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This Rolls-Royce Cullinan Model Costs More Than a New Car

It’s safe to say few of us will ever get to drive a Rolls-Royce. The British brand’s vehicles are priced on the same level as houses after all. But that price comes with a commensurate level of luxury and ability. The Rolls-Royce Cullinan may cost as much as $500k, but it’s more capable off-road than many realize. But, while driving a Cullinan is a privilege to a lucky few, the rest of us plebs are getting a chance to own one. Kind of. The automaker has released a 1:8-scale model of the Cullinan—priced like a brand-new car.

The 1:8 Rolls-Royce Cullinan model vs. the real thing

Black 1:8-scale Rolls-Royce Cullinan model with white-gloved hand for scale
1:8-scale Rolls-Royce Cullinan | Rolls-Royce

In terms of quality, the 1:8 Rolls-Royce Cullinan model car is right up there with the production SUV. In fact, arguably the model is more painstakingly assembled than the real thing. The model, Automobile reports, is hand-built, like the full-size SUV. With over 1000 components, it is less complicated to assemble than the real thing. But the process takes 450 hours, more than half that of the real Rolls-Royce Cullinan, The Drive reports.

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The Cullinan model car can be painted any of the 40,000+ shades Rolls-Royce offers. Or, if you prefer, you can order it in your own custom shade. The paint and customizable pinstriping are both hand-applied and hand-polished. Inside, you’ll find the same kind of leather, wood, and metal the full-size Cullinan offers. Right down to the embroidered headrests and hand-stitched seats. And just like the paint, it’s all fully customizable.

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The 1:8-scale 6.75-liter twin-turbocharged V12 under the model car’s hood doesn’t work. But most of the rest of the Rolls-Royce Cullinan model does. The doors are rear-hinged, with built-in pop-out umbrellas. The tailgate opens and closes, and both the headlights and taillights turn on. So do the illuminated kick plates.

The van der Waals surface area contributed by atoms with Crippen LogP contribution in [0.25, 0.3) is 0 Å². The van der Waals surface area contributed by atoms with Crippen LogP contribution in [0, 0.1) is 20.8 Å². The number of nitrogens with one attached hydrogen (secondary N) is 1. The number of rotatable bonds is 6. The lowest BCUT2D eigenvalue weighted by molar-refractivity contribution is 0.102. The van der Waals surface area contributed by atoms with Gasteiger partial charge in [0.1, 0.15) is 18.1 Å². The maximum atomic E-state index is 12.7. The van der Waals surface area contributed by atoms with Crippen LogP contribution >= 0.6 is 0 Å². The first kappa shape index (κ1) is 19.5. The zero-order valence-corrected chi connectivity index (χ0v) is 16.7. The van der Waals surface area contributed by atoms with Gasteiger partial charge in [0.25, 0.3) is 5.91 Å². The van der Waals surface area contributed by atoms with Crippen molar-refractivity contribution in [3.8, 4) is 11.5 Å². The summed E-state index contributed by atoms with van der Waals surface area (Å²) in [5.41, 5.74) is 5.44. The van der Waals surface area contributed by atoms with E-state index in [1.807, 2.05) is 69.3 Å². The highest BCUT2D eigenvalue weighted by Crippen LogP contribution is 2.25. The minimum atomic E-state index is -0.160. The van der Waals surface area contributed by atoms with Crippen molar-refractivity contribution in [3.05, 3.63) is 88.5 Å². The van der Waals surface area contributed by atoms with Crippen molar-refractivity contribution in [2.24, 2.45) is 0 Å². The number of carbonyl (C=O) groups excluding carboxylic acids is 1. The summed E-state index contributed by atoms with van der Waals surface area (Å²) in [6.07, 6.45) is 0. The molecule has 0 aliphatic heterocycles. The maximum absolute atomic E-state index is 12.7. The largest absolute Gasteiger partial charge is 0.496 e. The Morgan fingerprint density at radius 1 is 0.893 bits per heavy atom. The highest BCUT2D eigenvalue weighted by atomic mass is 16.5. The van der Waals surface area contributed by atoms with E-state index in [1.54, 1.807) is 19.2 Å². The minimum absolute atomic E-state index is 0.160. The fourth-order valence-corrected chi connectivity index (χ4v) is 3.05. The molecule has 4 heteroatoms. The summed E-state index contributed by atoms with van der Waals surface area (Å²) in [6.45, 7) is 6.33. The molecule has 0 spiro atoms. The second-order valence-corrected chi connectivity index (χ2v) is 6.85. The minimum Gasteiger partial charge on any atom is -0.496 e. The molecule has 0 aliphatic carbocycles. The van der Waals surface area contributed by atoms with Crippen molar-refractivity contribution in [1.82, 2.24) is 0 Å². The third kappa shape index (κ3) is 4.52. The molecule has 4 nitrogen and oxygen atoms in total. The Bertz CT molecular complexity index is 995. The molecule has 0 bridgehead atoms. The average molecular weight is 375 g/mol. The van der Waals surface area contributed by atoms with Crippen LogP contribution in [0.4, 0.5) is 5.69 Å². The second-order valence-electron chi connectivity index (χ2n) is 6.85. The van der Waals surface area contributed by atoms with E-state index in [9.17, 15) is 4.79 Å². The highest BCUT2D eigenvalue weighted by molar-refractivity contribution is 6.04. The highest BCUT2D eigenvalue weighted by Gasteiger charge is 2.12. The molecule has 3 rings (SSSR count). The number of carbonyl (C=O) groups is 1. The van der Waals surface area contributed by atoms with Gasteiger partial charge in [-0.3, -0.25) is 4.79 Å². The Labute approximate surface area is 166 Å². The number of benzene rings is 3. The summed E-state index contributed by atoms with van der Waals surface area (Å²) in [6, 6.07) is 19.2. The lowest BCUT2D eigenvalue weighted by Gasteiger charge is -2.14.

Pricing and availability

Rolls-Royce Cullinan Black Badge
Rolls-Royce Cullinan Black Badge | Rolls-Royce

Usually, diecast model cars and Legos offer a more affordable way of owning some very desirable wheels. And to be fair, the 26”-long Rolls-Royce Cullinan model is cheaper than the real thing, which starts at $325,000. But it’s not exactly cheap.

1990 Toyota Century
1990 Toyota Century | Bring a Trailer

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The ‘base model’ starts at $17,100. You can get a brand-new Honda Fit for less. Or, if you prefer a more luxurious experience, an imported Toyota Century. Although, it’s worth noting there are some Hot Wheels that cost almost as much.

However, the 1:8-scale Rolls-Royce Cullinan isn’t the only highly-detailed diecast model car available.

Amalgam Collection’s high-end model cars

Bristol, England-based Amalgam Collection makes a wide range of diecast models. These range from 1:18 model cars to 1:1 replica F1 steering wheels and small-scale engines. And they’re replicas in the truest sense, Petrolicious reports. The company has even partnered with several automakers to produce models from laser scans of real cars. Its 1:8-scale models are slightly cheaper than Rolls-Royce’s Cullinan model, but they’re no less detailed.

Take, for instance, Amalgam’s 1:8-scale McLaren Senna model. It has functional lighting inside and outside the car—even the dashboard and reading lights work, Automobile reports. The diecast Senna also comes with aluminum pedals, and a remote that can pop the doors, Autoblog reports. The real McLaren Senna isn’t available anymore, but when it was, it cost $1.8 million. The Senna model car, though, costs $17,085.

That’s not the only supercar Amalgam’s recreated in model car form, though. It’s recreated limited-edition Bugatti Veyrons, Petrolicious reports. In addition, the company’s developing ‘weathered’ versions of famous race cars, like the Porsche 917K. It will only make 5 of each car, and even with a $15,595 price tag, all the 917K models are sold out.

For now, though, I think I’ll stick to Hot Wheels.

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